Compelled to do something, AMAMI reached out to their circle of family and friends. The response was overwhelming. AMAMI placed their first order with the artisans. Matthew wouldn’t have to wait another two years for another order again.

His desk wouldn’t gather dust.

An artisan, also known as a platero, preparing gold filigree parts with tweezers and a pointed tool.
An artisan, also known as a platero, preparing gold filigree parts with tweezers and a pointed tool. Photo courtesy of AMAMI. 


During their 3-week stay, AMAMI took a look at the artisans’ business operations. They explained to the artisans how they could improve their numbers, increase orders, and generate sustainable income.

And, a year later, they have. Working alongside AMAMI, artisans have been able to earn at least double their normal income!

As a social and cultural enterprise, AMAMI has always approached their decisions and arrangements on what the artisans need. They don’t just buy and sell; they’re committed as partners for development.

Through a reliable and sustainable source of livelihood, artisans have been able to set aside savings. Those who are parents have been able to send their children to school. Matthew was even able to finish building his family home!

It was what he called his “dream house”—a project that had suffered many delays. At the time, Matthew had been working on it for seven years already, but the two-storey house still needed proper doors, walls, and a roof. It was always a work-in-progress, so Matthew’s* family lived on the ground floor.

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July 2017 vs October 2018. Celebrating another milestone this week, a year in the making and perhaps our most meaningful one yet 💛 For years, this roof was left unfinished due to a lack of funds, thus exposing the family to risk whenever it would rain and flood their living quarters. (They almost got electrocuted after a typhoon hit this year! 😟) This roof has been a long time dream of one of our artisans. Since the day we met him, we made it our mission to do what we could to help. We got so touched when the family even requested for us to safeguard the roof funds for them until the amount was enough! So after selling OVER A HUNDRED pieces, you could just imagine how happy we felt when we were told, “gumanda na ‘yung bahay!” Every time you choose AMAMI, we hope this reminds you that you not only contribute to reviving a dying jewelry tradition, but also to improving the lives of our partner artisans. Through your support, we’ve been able to provide FULL TIME JOBS and AT LEAST DOUBLE their normal income! A year’s worth of sweat & tears was totally worth it and none of this would have been possible without you 🙏🙏🙏 Maraming salamat!

A post shared by 𝐀𝐌𝐀𝐌𝐈 ᜀᜋᜋ̃ ( on

Before a proper roof was built, rainwater would creep through cracks and flow down the stairs, flooding the ground floor. It was also dangerous because of exposed electrical wiring.

By the next year, the house was nearly finished! All that was left were the final touches and furniture. Just in time for the rainy season, too.

Arrivals: Bringing Our Loved Ones Home

Earlier this year, we received some amazing news from Danielle and Christine.

Matthew had shared how he’d started to video-call his parents more often to ask about gold filigree, the family trade. Matthew’s parents had been plateros too, back in the day. But, due to lack of work they went overseas.

When Matthew’s mother, Flor*, came back to the Philippines to visit for the holidays last year, she was welcomed by a stark change in her community.

From one platero, AMAMI now works with a pool of seventeen artisans! Ten plateros have been able to develop the skills they learned as children; seven new artisans are learning the craft, starting by helping with small tasks.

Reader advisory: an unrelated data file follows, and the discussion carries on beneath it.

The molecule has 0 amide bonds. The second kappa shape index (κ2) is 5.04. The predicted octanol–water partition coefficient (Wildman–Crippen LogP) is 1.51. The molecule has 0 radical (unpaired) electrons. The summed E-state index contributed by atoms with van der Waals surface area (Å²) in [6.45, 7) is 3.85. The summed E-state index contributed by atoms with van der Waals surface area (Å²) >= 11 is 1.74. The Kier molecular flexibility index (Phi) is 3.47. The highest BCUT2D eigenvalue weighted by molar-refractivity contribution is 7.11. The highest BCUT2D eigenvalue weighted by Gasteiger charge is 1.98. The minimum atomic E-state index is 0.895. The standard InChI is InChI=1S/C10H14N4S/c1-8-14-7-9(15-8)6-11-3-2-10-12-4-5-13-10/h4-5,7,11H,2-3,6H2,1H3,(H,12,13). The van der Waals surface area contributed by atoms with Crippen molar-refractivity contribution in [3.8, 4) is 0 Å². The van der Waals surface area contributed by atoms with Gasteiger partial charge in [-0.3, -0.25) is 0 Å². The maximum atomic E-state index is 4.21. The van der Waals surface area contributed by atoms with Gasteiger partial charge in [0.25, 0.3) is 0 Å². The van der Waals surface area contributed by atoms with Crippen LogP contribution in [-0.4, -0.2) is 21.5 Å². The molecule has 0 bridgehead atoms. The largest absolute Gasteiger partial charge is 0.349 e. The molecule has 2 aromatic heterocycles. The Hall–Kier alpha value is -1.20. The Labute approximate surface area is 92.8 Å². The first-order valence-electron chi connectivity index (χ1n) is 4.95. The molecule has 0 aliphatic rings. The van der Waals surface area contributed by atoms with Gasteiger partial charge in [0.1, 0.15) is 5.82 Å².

Flor was excited to see a renewed appreciation and interest in gold filigree jewelry. She started to give input on certain pieces. The artisans learned more about elements of the designs—what seemed like a leaf turned out to be a traditional instrument.

Best of all, with a renewed sense of hope, Flor expressed a strong interest to move back to the Philippines.

Giving Our Heroes A Worthy Welcome Home

To keep our heroes in the homeland, we need better opportunities for them here. We need to create and support opportunities for dignified and meaningful work for our kababayan (countrymen).

To save the “bayani”, we need “bayanihan.” We need to channel the bayanihan spirit to come together as a community and help our kapwa Filipinos.

With the support of the Filipino community, both in the homeland and the diaspora, we now have a cultural movement where we’re proudly wearing Philippine-made. It’s through a community of advocates that our partners, like AMAMI, are able to support their artisans. This encourages a new generation to pick up the craft, and it’s even a practical (and attractive) option for them to pursue. 

Why do you wear your heritage?

We asked our community on social media why they wear their heritage, these were their answers.

This is just the beginning. The future looks bright. But, there are also big challenges ahead.

A global pandemic has thrown businesses, multinational corporations and small enterprises alike, into uncharted territory. Waves of OFWs in the thousands are coming home to the Philippines. What should be a happy homecoming is one coloured by uncertainty and displacement. Even with financial assistance available from the government, nobody knows what tomorrow will bring.

But, we must hold on to what hope we have. We’ve seen what empowered communities look like and what they’re capable of. We, as a community (of social entrepreneurs, artisans, and advocates), prove that the “better life” isn’t too far away.

What would it mean to you to bring your loved ones home?

* Names were changed to protect their privacy.

Nicolette Bautista

Nicolette Bautista

Nicolette is a Manila-based creative freelancer and Cambio & Co's Community Storyteller. She's written on the digital space about mom-and-pop's, small businesses, and social enterprises. In the pursuit of her eclectic interests, Nicolette has a broad portfolio including short videos, album art, and storybook illustrations! Find her on Instagram @of_nicolette and